Catching up with Hotdog Man and the Mouth-Watering Appeal of Street Food

Forego the trendy sit-down spot and grab a dog from one of the city's favorite street vendors.

Hotdog Man

What downtown Detroit might lack in affordable apartments and smooth traffic, it makes up in culinary options. New, trendy restaurants pop up on street corners daily, ever-changing the city’s foodscape. For things like hot dogs and Polish sausages, though, it’s best to grab one hot off a street food cart.

Tourists or city staples spoiled for
lunch choices may want to sample honest, city-bred food from one of the dozens
of independent food vendors in the area. One vendor, who calls himself Hotdog Man
– he didn’t want to give his full name – sets up his licensed shop every day downtown,
in the shadow of the Detroit Public Library’s Skillman branch and right across from
Vault of Midnight comic book store.


“I’ve been out here doing this
for 17 years,” Hotdog Man says. “(For the) last three years, my cart
was my own.” Hotdog Man’s cart is easily recognized – it’s the one with
the sign proclaiming that, ‘There are black people in the future.’ He sells a
variety of hot dogs and Polish sausages, and assorted pop and candy. Recently,
he added ice cream to his menu, but those are only available on Tuesdays and

Hotdog Man used to work as a cook at
Bert’s Marketplace in Eastern Market. When he started vending, his first cart
was actually owned by his boss and not all of his profits were his to keep. He
says he was treated fairly. “If I didn’t like it, I wouldn’t have been
doing this so long. I’m 58;  this is my

Still, he has had to deal with
things a brick-and-mortar restaurant wouldn’t – like a stolen kitchen. “There’s
been ups and downs. My first year, someone stole my cart. I was on TV and
everything, and it took me two months to come back and start selling again. I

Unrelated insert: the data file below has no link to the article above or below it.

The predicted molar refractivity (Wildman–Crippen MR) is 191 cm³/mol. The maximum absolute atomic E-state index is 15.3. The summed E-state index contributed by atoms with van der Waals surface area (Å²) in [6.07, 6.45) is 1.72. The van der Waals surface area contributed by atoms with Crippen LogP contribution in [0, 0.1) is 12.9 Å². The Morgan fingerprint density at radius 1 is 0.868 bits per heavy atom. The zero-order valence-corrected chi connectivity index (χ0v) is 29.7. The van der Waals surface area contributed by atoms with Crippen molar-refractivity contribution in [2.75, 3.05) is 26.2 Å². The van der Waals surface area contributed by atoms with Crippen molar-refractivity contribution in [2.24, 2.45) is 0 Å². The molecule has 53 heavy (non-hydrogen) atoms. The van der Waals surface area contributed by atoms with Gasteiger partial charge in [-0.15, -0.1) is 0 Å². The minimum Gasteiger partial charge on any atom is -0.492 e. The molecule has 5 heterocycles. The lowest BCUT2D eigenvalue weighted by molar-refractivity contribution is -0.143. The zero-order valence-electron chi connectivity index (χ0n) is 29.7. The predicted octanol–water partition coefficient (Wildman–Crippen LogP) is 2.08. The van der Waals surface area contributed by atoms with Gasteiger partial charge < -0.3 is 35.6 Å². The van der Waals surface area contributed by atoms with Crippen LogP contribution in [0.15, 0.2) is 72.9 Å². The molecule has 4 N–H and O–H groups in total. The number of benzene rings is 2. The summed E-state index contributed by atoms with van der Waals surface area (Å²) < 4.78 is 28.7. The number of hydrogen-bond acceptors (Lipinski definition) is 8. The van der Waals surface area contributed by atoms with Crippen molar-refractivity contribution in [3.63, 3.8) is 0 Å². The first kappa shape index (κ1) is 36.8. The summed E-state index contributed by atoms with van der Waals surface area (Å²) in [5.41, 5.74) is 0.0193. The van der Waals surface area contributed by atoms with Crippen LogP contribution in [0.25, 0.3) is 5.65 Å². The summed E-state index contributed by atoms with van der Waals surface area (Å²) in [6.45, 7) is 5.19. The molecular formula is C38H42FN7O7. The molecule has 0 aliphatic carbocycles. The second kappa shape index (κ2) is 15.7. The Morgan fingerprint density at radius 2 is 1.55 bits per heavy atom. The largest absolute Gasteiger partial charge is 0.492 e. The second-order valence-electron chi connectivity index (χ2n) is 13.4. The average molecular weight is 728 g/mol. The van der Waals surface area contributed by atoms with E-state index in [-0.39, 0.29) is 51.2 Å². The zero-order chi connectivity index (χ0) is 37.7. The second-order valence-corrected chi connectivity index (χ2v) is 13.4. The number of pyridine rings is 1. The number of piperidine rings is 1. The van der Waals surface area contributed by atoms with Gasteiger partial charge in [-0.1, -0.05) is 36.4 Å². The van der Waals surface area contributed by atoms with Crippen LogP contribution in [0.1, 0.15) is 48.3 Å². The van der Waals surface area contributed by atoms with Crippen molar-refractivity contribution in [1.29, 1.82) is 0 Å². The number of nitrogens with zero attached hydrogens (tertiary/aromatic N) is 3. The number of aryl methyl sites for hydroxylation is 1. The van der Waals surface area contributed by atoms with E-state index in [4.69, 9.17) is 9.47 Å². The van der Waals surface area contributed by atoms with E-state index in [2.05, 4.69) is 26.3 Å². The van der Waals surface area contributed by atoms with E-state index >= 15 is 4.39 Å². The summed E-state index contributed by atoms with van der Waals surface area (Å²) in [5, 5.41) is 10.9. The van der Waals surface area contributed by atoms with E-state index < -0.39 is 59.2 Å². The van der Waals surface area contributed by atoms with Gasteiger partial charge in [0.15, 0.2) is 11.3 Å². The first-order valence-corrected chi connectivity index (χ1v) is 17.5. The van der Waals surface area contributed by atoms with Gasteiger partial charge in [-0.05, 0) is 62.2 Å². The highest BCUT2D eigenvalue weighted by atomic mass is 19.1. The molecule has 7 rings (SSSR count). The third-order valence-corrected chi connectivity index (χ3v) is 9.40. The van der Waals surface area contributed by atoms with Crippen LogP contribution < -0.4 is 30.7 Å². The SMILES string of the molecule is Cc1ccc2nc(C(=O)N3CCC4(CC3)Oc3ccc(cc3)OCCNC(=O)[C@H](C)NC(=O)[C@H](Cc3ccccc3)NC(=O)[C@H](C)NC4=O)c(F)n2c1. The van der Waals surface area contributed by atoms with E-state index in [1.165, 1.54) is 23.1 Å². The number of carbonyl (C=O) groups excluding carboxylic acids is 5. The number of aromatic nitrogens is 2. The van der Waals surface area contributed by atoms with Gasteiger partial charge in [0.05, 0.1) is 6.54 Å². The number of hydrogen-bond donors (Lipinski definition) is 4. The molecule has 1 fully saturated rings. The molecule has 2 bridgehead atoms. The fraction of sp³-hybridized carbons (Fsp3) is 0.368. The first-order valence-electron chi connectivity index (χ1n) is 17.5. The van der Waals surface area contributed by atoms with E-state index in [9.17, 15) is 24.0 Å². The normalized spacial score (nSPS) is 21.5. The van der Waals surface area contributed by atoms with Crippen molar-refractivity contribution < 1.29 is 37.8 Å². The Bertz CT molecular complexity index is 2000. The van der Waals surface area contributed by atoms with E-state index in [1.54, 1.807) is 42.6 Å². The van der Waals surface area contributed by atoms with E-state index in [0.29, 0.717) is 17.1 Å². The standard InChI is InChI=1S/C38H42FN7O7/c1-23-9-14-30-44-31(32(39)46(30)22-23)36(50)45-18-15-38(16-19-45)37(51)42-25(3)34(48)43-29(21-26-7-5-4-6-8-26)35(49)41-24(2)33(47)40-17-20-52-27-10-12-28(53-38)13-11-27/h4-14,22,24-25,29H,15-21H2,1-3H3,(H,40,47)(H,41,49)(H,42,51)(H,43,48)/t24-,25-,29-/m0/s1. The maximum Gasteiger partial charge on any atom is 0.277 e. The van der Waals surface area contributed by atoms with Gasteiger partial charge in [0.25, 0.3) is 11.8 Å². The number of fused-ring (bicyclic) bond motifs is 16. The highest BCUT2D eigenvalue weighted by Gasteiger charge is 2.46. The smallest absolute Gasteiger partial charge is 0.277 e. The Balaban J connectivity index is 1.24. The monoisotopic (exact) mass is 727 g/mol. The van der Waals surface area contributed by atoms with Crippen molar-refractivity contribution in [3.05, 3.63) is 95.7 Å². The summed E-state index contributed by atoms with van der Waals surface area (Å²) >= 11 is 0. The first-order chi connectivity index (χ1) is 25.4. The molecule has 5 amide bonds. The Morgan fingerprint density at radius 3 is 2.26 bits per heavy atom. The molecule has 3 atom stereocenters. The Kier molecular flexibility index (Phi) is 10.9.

was just lucky (that) I had money right then to get a new cart.”

The immediate area around Hotdog
Man’s cart is currently under construction. New shops and buildings are coming
to the Library/Gratiot walkways. He says he isn’t concerned. In fact, he’s
excited. “I can’t wait for them to get finished with all that building.
When they clear out, it’s gonna be new stuff and more people coming down here
to see me,” he says.

His sign, he says, means exactly it sounds like, and it’s what he believes. “We’re not going anywhere, (vendors) and people trying to make a living. We just roll with the punches and, so far, we’re still here.” In 2018, the city of Los Angeles attempted to drastically cut “walkway traffic” by cracking down on unregulated street vendors. Petitions and protests reversed the decision and LA’s street food culture lived to fry another day.

Detroit City Clerk Janice Winfrey
says she isn’t aware of any measure in the works to do the same here. “As
long as they’re licensed, I don’t foresee any issues with Detroit
vendors,” Winfrey says. “I don’t see as many of them as I used to,
and I hope they’re doing alright. Vending is an opportunity for small business
to sell their wares. Personally, I’m all for it.”

Hotdog Man is just one of the various
vendors scattered throughout the downtown area. Instead of grabbing Wahlburger
or Calexico for the third time this week, maybe support the city’s small guys
and walk an extra few blocks for an everything-on-it Red Hot dog. It’s totally
worth it.

Hotdog Man 313-685-3870